In 1957, the Cicero farm charged $3 wholesale for a crate of corn. These days, a crate sells for $5.50.

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The cost of growing corn, however, has risen by a much greater margin. Corn seed has doubled in price during the last few years. Packing crates have increased from 18 cents to $1.36. Diesel and water and pesticide are just as bad.

As a result, Cicero lost $80,000 last year. His wife, Janet, had to take outside work as a credit manager. They had to dip into savings and sell $22,000 worth of Christmas trees to stay in business.

His grandfather is dead. So is his father. Cicero perseveres.

“Farming is what I know,” he says. “I can’t change my career now. I can’t be a dentist.”

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There is one year remaining on Cicero’s lease with Pierce College. At this point, the college is threatening eviction if Cicero doesn’t stop selling Christmas trees. He’s already ordered $150,000 worth of them and he isn’t about to eat that loss.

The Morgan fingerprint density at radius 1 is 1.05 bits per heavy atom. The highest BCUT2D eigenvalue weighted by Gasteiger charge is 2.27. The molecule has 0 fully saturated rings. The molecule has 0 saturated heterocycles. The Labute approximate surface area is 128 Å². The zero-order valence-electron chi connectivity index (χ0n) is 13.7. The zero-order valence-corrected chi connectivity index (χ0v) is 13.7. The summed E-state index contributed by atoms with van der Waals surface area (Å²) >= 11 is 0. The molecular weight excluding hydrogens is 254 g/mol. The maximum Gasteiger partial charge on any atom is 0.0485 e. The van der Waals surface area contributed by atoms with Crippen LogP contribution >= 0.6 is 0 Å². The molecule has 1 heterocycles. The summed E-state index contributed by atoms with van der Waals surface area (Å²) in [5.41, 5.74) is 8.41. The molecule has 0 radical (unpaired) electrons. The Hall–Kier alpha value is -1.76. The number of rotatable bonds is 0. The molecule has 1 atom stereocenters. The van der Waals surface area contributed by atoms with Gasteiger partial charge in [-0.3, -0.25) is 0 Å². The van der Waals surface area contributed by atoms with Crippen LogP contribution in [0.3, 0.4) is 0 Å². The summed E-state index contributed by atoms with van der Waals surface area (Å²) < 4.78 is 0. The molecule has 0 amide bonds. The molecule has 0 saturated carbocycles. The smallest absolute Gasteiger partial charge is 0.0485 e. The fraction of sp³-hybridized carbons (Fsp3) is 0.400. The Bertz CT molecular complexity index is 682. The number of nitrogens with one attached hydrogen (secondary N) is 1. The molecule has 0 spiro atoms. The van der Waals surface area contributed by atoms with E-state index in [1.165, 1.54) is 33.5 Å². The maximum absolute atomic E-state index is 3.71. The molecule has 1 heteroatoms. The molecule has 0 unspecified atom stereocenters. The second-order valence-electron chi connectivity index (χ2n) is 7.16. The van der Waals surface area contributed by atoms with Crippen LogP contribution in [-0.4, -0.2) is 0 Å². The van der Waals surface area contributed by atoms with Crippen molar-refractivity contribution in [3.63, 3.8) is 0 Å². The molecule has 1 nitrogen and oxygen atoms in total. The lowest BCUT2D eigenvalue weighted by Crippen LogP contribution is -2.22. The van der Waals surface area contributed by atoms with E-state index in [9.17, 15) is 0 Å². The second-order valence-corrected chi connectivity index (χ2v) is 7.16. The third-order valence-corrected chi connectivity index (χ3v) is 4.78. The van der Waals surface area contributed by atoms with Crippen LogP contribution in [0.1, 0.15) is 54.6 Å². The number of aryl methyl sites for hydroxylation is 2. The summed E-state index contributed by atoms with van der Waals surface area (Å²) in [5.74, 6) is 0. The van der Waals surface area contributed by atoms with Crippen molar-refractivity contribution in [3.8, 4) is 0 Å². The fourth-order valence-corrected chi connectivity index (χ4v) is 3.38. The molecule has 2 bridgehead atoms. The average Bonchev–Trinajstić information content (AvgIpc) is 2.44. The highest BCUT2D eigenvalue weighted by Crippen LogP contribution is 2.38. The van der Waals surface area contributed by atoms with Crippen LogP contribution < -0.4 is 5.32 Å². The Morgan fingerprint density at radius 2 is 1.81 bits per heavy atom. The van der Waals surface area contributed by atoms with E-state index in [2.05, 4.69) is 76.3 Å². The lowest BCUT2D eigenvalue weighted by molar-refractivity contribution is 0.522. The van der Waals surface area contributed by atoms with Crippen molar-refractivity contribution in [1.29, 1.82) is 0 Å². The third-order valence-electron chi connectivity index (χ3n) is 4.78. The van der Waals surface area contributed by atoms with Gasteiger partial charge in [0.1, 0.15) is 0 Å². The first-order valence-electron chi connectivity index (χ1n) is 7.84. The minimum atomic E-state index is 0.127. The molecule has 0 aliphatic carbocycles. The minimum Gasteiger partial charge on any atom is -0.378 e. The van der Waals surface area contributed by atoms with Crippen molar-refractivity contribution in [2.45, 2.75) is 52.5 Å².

Even if the courts settle the matter in Cicero’s favor, he is less than confident about getting his lease renewed.

So Cicero has been looking for land near Sacramento. If one of the Valley’s oldest farming families can’t work here, the Ciceros will take their tractors and head north. Cicero says he will plant corn in the sand if he has to.

“My youngest comes out in the field with me,” he says of his son, Tony. “He’s 8 years old and he drives a Caterpillar. A Caterpillar!

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“I think he’s going to be a grower.”